When they’re almost at the edge of the pond, the man in the blue shirt holds up his hand.

“I don’t think you want to come over here, ladies.”

“What’s wrong?” Freddi asks. The men look even more like kids, eyes wide and tongues moving across their lips.

“There’s a dead body in the pond.” The man’s bare feet look white and wrinkled and his rolled-up pants legs drip water all around them. “I found it when I was looking for Irv’s ball.”

“You mean a person?” Sasha says. “Not a squirrel or a bird or something? A skunk?”

“It’s a man. His face is all smashed to hell. It’s pretty gross.”

“A man.” Freddi feels her knees weakening.

“Yeah. We called the police. They can trace where we are with the GPS in my phone. I don’t know if they’ll follow the holes to get here or stop on the streets outside. I don’t know the streets around here so I couldn’t give them an address.”
Sasha opens her mouth, then closes it again. The longer grass between the green and the fence is packed down from golf carts, but Freddi sees two parallel grooves leading from the fence. She walks over and sights across it at Sasha’s and Chuck’s grille. She takes a deep breath before rejoining the crowd.

Another foursome has teed off and approaches the women’s carts in the middle of the fairway.

“I don’t think we’re gonna be playing any more golf today,” Blue shirt says. “Why don’t you ladies play through.”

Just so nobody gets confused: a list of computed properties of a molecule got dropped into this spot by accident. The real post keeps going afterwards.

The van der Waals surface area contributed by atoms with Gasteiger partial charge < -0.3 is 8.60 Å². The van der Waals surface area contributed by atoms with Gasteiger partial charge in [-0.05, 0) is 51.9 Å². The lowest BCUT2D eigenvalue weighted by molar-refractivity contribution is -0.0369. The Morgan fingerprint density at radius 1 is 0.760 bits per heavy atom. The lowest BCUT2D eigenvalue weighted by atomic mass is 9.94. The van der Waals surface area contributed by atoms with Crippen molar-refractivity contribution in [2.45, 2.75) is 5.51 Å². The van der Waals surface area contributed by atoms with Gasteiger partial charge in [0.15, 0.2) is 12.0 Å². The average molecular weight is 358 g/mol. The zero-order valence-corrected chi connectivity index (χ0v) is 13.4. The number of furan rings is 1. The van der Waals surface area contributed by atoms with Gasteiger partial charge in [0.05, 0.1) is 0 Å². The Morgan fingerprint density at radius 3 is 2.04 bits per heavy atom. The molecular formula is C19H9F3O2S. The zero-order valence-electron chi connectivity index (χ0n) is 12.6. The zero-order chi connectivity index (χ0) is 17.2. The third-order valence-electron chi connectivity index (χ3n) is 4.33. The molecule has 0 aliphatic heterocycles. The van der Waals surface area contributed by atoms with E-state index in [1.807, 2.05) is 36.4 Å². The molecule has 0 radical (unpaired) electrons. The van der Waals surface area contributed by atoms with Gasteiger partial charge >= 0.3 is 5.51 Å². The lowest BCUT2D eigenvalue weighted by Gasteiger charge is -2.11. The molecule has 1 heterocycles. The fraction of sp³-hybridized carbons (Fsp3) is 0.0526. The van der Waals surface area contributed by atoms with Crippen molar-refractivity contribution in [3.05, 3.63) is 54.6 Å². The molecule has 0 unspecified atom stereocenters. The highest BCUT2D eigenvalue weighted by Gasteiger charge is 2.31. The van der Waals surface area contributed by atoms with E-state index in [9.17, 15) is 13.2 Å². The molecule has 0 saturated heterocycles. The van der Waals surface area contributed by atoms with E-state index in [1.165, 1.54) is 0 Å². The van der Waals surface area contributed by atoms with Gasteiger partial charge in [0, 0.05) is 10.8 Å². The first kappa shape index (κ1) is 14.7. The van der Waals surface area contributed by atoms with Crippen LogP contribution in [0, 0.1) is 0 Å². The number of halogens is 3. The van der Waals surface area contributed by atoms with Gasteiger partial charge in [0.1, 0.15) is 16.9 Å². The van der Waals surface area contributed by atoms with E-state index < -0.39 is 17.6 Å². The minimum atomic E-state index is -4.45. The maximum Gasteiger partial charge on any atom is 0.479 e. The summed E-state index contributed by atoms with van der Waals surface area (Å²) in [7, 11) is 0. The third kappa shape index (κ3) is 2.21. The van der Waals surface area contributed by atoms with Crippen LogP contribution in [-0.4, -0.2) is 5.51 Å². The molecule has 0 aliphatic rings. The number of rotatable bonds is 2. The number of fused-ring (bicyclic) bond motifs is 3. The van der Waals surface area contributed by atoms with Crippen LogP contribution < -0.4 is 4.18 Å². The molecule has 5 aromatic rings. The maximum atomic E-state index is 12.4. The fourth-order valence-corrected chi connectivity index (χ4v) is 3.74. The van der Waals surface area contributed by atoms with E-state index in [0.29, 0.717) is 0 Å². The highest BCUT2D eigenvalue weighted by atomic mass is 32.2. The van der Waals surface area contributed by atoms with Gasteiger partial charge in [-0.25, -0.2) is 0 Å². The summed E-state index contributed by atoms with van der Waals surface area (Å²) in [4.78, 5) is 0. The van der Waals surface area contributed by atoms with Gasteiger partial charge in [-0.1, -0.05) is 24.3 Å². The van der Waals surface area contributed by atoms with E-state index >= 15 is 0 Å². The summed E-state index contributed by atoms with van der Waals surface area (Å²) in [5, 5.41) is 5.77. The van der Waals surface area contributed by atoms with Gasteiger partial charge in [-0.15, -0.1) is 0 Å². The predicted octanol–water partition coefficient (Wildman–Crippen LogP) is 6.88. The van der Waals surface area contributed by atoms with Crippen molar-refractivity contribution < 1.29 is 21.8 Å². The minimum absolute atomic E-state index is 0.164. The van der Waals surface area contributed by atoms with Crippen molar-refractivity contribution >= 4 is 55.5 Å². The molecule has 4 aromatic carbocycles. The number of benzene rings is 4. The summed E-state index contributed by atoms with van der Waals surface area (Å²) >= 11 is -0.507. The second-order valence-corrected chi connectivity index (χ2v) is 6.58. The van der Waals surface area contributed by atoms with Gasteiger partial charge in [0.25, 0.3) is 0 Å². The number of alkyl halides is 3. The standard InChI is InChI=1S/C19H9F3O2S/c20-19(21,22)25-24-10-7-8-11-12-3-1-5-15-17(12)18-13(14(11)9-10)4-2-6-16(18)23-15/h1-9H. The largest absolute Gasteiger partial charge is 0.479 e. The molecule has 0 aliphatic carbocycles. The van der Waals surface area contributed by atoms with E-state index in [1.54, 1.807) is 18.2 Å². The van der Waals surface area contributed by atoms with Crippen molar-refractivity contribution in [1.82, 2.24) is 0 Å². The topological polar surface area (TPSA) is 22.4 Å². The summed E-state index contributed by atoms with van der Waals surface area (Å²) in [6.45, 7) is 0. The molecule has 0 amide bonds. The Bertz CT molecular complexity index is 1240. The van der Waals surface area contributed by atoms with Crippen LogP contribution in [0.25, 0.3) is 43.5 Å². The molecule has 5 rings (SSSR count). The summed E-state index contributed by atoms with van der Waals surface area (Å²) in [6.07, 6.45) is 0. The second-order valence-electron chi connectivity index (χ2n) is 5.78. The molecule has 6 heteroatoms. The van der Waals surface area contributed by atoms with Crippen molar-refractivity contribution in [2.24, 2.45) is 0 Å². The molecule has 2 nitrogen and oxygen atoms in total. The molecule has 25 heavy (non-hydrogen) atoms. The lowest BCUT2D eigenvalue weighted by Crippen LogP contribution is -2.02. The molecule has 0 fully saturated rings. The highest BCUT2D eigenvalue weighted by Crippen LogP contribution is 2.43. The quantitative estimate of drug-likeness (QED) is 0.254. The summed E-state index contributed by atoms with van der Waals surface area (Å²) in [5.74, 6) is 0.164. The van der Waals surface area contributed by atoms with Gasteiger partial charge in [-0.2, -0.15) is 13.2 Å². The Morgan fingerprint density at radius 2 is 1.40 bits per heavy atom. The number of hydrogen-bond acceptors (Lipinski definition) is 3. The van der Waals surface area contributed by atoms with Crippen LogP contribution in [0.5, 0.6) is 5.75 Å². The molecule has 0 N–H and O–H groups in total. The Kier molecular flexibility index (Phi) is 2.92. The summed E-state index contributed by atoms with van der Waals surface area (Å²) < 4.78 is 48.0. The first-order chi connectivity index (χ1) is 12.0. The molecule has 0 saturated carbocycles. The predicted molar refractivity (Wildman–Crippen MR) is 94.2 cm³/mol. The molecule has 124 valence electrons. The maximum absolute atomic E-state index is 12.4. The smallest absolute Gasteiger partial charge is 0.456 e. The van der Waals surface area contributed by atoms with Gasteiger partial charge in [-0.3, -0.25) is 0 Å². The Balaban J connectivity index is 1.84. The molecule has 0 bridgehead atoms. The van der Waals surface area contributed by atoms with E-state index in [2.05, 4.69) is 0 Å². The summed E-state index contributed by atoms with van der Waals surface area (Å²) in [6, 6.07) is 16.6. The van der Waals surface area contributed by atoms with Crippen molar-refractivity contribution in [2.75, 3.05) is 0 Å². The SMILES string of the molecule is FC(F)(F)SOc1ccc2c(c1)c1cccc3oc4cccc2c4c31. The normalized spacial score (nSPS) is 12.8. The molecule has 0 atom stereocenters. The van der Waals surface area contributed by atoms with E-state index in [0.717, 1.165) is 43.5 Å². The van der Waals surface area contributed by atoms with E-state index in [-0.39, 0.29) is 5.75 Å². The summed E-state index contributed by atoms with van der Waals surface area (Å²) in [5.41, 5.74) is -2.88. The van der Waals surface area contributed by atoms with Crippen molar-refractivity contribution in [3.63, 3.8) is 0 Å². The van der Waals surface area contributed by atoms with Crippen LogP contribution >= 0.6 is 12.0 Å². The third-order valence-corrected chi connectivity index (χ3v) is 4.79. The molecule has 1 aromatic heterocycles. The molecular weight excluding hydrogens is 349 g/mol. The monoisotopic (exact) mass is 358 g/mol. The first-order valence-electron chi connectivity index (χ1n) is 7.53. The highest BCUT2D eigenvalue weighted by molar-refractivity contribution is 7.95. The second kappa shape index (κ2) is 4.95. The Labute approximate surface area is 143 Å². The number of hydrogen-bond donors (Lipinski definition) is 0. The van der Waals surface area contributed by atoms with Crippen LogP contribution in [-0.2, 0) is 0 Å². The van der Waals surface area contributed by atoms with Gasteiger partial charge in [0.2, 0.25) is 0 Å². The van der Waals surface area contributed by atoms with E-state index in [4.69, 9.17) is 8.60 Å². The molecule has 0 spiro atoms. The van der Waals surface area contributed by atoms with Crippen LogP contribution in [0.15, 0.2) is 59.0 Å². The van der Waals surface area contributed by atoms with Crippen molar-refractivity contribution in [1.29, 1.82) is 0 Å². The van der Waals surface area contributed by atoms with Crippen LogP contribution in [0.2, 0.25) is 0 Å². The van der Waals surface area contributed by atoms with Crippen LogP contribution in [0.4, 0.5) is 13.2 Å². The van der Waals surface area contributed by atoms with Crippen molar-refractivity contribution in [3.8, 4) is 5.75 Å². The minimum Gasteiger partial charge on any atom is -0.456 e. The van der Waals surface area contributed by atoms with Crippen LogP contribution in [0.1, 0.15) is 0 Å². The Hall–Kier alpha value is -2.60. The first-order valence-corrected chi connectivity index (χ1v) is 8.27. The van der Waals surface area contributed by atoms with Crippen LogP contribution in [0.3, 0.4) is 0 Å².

“Actually,” the man with the phone says, “you shouldn’t stay around here. We’ve probably already trampled any prints the police might have found, but you’d just make it worse. Why don’t you just pick up and go on to the next hole.”

Sasha looks at the pond. “I suppose that is a good idea. There are already people coming up behind us.”

“Right, that’s what I’m thinking.”

Sasha starts down the fairway to her cart and Freddi hurries to catch up. They pick up their balls and pull their carts to the left of the fairway, passing the men’s cart and stopping at the seventeenth tee. Freddi sinks to the bench and takes deep breaths until her stomach settles.

Sasha points to the fairway. “You won the last hole. It’s your shot.”

Even with her hands shaking, Freddi manages to balance a ball on the tee. She grips her driver and takes a hard practice swing. That’s better. Holding onto the club steadies her. She forces her eyes to look down the fairway at the red flag fluttering three hundred seventy yards away.